The enforcement of the statutory protection of wildlife is a key part of conservation programs in Canada and abroad.  Dr. White’s laboratory has provided evidence in well over 1000 cases since 1988, typically comparing DNA profiles from evidence at illegal kill sites with evidence on suspects or meat in freezers.  It has also been involved in human criminal cases, including murders, where its role has been to examine non-human samples, such as leaves, found with a murder victim.   Currently Dr. White’s research is focused on highly endangered species, such as the North Atlantic right whale, and species at risk, such as the eastern wolf in eastern Canada.

Dr. White obtained his B.Sc. in Botany at Nottingham University and his Ph.D. at McMaster University.  His was the first laboratory to use DNA markers to assess parentage in a natural population (snow geese).  He developed the Wildlife DNA Forensic Laboratory to perform analyses primarily for the Ontario Ministry of Natural Resources, and moved it to Trent in 1997.  In 2001 he was awarded a Canada Research Chair in Conservation Genetics and Biodiversity and formed the Natural Resources DNA Profiling and Forensic Centre as a partnership between Trent and OMNR.

Table 18:  Brock Fenton, Ph.D., Professor of Biology, University of Western Ontario

How do Universities Interact With Society?

Universities grow out of a very long tradition, but their roles are constantly evolving.  Are our expectations of them realistic?  Is strong research essential to good teaching?  What services do universities perform for society?  What is their most important product? 

Since receiving his Ph.D. in 1969 for work on the ecology and behaviour of bats, Dr. Fenton has taught at Carleton University, York University, and the University of Western Ontario.  He has held many academic administrative positions as well as performing much service and having extensive involvement in academic and public science policy matters.  He has published about 200 papers in refereed journals as well as numerous nontechnical contributions.  He has written three books about bats, intended for a general audience (Just Bats (U of T Press,1983); Bats –(Revised edition, 2001, Facts On File Inc.); and The Bat: Wings in the Night Sky ( Key Porter Press, 1998)).   He continues his research on the ecology and behaviour of bats, with special emphasis on echolocation.

Table 19:  Hugh M. P. Couchman, Ph.D., Professor of Physics & Astronomy, McMaster University; Fellow, Canadian Institute for Advanced Research; Scientific Director, SHARCNET

Computing in the Cloud(s)

The purposeful entrance of companies such as Amazon and Google into the Cloud Computing arena has taken what could have become another academic enthusiasm into the mainstream. Will it last?  Will it solve the growing need for computing muscle?   Will it address the growing environmental impacts associated with Information Technology?  And will it finally be the model that turns large-scale computing into a commodity?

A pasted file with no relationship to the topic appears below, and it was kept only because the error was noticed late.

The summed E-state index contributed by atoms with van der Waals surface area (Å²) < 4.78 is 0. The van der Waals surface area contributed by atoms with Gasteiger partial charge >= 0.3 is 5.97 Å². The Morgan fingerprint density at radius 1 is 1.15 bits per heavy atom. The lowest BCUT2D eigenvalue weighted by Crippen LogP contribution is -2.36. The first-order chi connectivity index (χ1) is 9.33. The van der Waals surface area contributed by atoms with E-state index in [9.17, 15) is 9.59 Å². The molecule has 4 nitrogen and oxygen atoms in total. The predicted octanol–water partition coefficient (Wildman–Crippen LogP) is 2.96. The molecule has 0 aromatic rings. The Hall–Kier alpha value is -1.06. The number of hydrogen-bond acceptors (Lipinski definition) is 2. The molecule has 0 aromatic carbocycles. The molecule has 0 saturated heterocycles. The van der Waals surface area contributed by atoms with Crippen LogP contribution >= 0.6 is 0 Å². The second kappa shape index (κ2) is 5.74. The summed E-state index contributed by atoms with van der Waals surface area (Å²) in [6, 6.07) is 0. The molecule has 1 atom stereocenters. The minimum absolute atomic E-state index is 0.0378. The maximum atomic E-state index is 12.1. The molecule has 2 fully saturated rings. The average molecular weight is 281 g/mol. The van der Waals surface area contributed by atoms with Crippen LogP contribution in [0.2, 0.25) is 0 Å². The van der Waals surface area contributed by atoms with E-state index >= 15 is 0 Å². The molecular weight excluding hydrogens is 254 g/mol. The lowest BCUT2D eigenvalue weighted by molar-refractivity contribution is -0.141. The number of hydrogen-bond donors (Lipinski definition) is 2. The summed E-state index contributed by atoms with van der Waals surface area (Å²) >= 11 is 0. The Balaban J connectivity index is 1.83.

Dr. Couchman, an astrophysicist, became involved with the effort to provide large-scale computing for Canadian researchers across many disciplines when Canada’s limited resources imperilled our ability to retain leading computational scientists and to compete internationally.  He is a founder of SHARCNET, the largest provider of high-performance computing services and resources to researchers in Canada, and is a Fellow of the Cosmology and Gravitation programme of the Canadian Institute for Advanced Research.

Table 20:  Catherine Zahn, M.D., Professor of Medicine, U of T., President and CEO, Centre for Addiction and Mental Health (CAMH)

Mental Illness and Addiction as Brain Disorders

For decades, research into the causes and treatments of mental illness and addiction has been polarized between “biological” and “psychological/social” approaches.  Recently, there has been some convergence, recognizing that the brain is disordered but that the affected nervous system interacts with, and is continually shaped by, its environment.  We will discuss whether this is a promising basis for further research on mental illness and addictions.

Dr. Zahn, a graduate of the Faculty of Medicine at the U of T., earned a M.H.Sc. in Health Administration at U of T and has made numerous contributions to health care through leadership in health education and administration, technology assessment, and chronic disease management.  She continues to practice neurology with a focus on epilepsy.

Table 21:  David Pearson, Ph.D., Professor of Earth Sciences, Laurentian University, Co-Director of the Laurentian University / Science North Graduate Program in Science Communication

Engaging the Public in Science Dialogue – Why and How ?

Does it matter that many North Americans don't know whether the Earth orbits around the Sun or the Sun around the Earth ?  Would governments make better decisions if the public were involved in the policy process?  Would individuals make better choices if they understood more science?  Can, and should, governments engage the public in a dialogue about science issues such as climate change or genetically modified organisms ?